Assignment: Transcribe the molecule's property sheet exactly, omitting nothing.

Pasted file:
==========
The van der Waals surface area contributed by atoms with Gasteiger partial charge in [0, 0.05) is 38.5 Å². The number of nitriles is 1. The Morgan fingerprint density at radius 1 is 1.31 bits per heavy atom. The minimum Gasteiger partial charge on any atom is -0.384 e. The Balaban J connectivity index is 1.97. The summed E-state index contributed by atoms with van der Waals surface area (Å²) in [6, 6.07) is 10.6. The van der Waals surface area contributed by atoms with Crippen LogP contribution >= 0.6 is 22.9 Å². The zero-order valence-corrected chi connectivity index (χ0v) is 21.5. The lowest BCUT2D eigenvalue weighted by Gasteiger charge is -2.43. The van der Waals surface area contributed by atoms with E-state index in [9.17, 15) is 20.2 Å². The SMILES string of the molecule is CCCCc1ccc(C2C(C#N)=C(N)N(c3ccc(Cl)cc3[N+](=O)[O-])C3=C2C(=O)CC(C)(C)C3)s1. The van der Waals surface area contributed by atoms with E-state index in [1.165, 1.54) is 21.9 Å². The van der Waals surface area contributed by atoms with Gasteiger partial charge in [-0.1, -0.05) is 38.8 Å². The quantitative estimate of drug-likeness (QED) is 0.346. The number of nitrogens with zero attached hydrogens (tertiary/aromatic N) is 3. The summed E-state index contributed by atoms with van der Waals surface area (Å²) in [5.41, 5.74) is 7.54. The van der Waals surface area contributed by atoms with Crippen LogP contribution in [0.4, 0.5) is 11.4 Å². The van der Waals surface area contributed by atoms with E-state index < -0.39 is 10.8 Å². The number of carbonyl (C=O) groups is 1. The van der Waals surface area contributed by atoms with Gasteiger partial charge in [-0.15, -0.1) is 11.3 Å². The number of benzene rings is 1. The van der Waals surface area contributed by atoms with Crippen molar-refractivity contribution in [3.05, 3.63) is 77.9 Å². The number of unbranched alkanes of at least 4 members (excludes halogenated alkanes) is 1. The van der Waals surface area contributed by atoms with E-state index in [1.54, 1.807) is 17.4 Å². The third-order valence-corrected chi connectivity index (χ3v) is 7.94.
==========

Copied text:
The van der Waals surface area contributed by atoms with Gasteiger partial charge in [0, 0.05) is 38.5 Å². The number of nitriles is 1. The Morgan fingerprint density at radius 1 is 1.31 bits per heavy atom. The minimum Gasteiger partial charge on any atom is -0.384 e. The Balaban J connectivity index is 1.97. The summed E-state index contributed by atoms with van der Waals surface area (Å²) in [6, 6.07) is 10.6. The van der Waals surface area contributed by atoms with Crippen LogP contribution >= 0.6 is 22.9 Å². The zero-order valence-corrected chi connectivity index (χ0v) is 21.5. The lowest BCUT2D eigenvalue weighted by Gasteiger charge is -2.43. The van der Waals surface area contributed by atoms with E-state index in [9.17, 15) is 20.2 Å². The SMILES string of the molecule is CCCCc1ccc(C2C(C#N)=C(N)N(c3ccc(Cl)cc3[N+](=O)[O-])C3=C2C(=O)CC(C)(C)C3)s1. The van der Waals surface area contributed by atoms with E-state index in [1.165, 1.54) is 21.9 Å². The van der Waals surface area contributed by atoms with Gasteiger partial charge in [-0.1, -0.05) is 38.8 Å². The quantitative estimate of drug-likeness (QED) is 0.346. The number of nitrogens with zero attached hydrogens (tertiary/aromatic N) is 3. The summed E-state index contributed by atoms with van der Waals surface area (Å²) in [5.41, 5.74) is 7.54. The van der Waals surface area contributed by atoms with Crippen LogP contribution in [0.4, 0.5) is 11.4 Å². The van der Waals surface area contributed by atoms with E-state index < -0.39 is 10.8 Å². The number of carbonyl (C=O) groups is 1. The van der Waals surface area contributed by atoms with Gasteiger partial charge in [-0.15, -0.1) is 11.3 Å². The number of benzene rings is 1. The van der Waals surface area contributed by atoms with Crippen molar-refractivity contribution in [3.05, 3.63) is 77.9 Å². The number of unbranched alkanes of at least 4 members (excludes halogenated alkanes) is 1. The van der Waals surface area contributed by atoms with E-state index in [1.54, 1.807) is 17.4 Å². The third-order valence-corrected chi connectivity index (χ3v) is 7.94.